The Pains of Being Pure at Heart

The Pains of Being Pure at Heart

The Pains of Being Pure at Heart

Belong

Slumberland

The Pains of Being Pure at Heart’s self-titled 2009 debut was a fairly simply produced affair, full of hooks and melody, recalling the jangling sound of bands like The Pastels, The Wedding Present, and perhaps a touch of The Smiths. Their follow-up album, Belong, keeps the influences and catchy songs, but beefs up the production and guitars to good effect.

At times recalling Ride and My Bloody Valentine’s wall of guitars, at times betraying a Smashing Pumpkins influence, Belong‘s thicker sound results in an album full of the best of pop, with songs like the album’s opener, “Belong,” which has a nice mix of Kip Berman’s breathy vocals ending in an anthemic chorus, recalling such lesser-known British acts as Adorable and Kitchens of Distinction.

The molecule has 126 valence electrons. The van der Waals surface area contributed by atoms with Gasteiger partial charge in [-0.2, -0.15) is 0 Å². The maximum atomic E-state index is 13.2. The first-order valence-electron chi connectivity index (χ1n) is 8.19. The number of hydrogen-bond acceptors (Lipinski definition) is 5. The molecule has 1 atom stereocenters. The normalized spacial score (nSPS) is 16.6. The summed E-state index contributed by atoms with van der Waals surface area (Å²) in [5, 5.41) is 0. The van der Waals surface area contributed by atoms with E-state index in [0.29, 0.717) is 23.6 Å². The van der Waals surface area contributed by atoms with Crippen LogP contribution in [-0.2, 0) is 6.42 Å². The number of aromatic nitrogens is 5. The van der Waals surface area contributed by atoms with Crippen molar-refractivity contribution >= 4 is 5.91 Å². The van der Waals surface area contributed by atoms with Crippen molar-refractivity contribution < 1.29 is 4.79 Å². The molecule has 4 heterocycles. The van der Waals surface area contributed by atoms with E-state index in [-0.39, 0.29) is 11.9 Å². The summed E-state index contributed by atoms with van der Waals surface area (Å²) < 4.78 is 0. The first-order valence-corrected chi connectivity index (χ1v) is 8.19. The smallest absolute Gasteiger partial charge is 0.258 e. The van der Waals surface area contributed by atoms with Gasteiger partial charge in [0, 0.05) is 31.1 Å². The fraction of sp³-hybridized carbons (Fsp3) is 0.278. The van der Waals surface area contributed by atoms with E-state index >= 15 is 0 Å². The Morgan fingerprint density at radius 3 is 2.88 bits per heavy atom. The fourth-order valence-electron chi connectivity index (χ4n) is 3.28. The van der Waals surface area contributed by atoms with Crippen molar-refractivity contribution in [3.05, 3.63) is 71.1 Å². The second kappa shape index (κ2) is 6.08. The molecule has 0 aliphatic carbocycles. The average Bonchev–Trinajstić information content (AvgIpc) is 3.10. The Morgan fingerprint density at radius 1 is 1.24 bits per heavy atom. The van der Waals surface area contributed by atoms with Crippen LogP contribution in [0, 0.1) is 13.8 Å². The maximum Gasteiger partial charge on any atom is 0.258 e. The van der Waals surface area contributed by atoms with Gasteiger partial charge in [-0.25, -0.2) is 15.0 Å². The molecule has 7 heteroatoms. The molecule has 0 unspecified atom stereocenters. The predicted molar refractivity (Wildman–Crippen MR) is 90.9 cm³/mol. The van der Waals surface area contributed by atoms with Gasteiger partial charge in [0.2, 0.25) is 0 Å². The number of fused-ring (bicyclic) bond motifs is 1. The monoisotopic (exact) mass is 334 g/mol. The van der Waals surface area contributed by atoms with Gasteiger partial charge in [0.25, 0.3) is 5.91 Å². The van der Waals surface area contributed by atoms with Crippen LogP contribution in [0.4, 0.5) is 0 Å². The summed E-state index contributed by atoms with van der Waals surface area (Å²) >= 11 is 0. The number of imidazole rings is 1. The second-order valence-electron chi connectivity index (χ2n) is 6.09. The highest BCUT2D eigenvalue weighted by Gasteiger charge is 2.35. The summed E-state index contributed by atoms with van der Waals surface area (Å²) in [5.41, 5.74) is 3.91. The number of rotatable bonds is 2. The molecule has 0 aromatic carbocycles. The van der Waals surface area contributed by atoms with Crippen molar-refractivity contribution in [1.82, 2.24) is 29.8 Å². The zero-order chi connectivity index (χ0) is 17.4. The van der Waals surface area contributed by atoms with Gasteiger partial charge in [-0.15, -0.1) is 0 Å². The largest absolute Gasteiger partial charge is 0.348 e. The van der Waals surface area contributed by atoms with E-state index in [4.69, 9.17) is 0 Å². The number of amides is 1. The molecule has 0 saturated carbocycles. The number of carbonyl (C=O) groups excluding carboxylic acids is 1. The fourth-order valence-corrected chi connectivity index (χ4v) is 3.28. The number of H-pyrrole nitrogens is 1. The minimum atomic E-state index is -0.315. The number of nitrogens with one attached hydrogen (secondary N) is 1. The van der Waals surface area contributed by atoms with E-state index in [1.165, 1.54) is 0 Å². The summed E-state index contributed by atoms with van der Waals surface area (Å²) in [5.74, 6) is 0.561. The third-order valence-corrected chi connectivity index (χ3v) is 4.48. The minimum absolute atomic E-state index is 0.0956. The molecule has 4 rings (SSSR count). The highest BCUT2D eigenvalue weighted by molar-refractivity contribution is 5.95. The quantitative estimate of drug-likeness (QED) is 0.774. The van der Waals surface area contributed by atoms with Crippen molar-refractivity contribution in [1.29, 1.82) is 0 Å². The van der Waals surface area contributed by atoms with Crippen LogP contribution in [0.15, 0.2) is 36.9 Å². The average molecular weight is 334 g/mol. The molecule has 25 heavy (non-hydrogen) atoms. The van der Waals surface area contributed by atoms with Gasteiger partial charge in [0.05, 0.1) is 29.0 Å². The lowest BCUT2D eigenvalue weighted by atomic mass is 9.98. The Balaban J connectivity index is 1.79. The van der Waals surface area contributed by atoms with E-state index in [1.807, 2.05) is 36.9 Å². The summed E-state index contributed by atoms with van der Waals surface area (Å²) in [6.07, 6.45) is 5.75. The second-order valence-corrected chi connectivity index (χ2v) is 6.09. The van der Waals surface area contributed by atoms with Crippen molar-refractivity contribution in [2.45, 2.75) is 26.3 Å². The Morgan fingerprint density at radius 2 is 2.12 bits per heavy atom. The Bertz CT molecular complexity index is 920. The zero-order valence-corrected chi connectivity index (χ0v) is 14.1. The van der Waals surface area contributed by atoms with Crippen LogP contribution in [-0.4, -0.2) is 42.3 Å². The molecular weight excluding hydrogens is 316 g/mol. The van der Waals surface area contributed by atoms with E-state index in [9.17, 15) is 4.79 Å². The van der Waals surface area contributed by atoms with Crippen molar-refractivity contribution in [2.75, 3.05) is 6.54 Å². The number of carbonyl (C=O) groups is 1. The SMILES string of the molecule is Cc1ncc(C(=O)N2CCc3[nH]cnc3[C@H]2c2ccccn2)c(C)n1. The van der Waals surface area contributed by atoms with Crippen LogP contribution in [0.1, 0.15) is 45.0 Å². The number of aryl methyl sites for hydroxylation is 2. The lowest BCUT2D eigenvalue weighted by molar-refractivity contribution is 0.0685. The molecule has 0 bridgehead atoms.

Throughout Belong, The Pains of Being Pure at Heart have managed to update their sound in an organic way, with songs like “Heart in Your Heartbreak” taking the band’s jangly pop to a bouncy, energetic, and more rocking place. The more keyboard-driven songs like “The Body,” while not as rocking as the other songs, recall an updated version of The Cure and The Jesus and Mary Chain, and should get heavy dance floor rotation in your hipper establishments.

With their amped-up production married to their pop-writing skills, Belong reflects a natural progression, and one that should take The Pains of Being Pure at Heart to a wider audience while keeping older fans happy.

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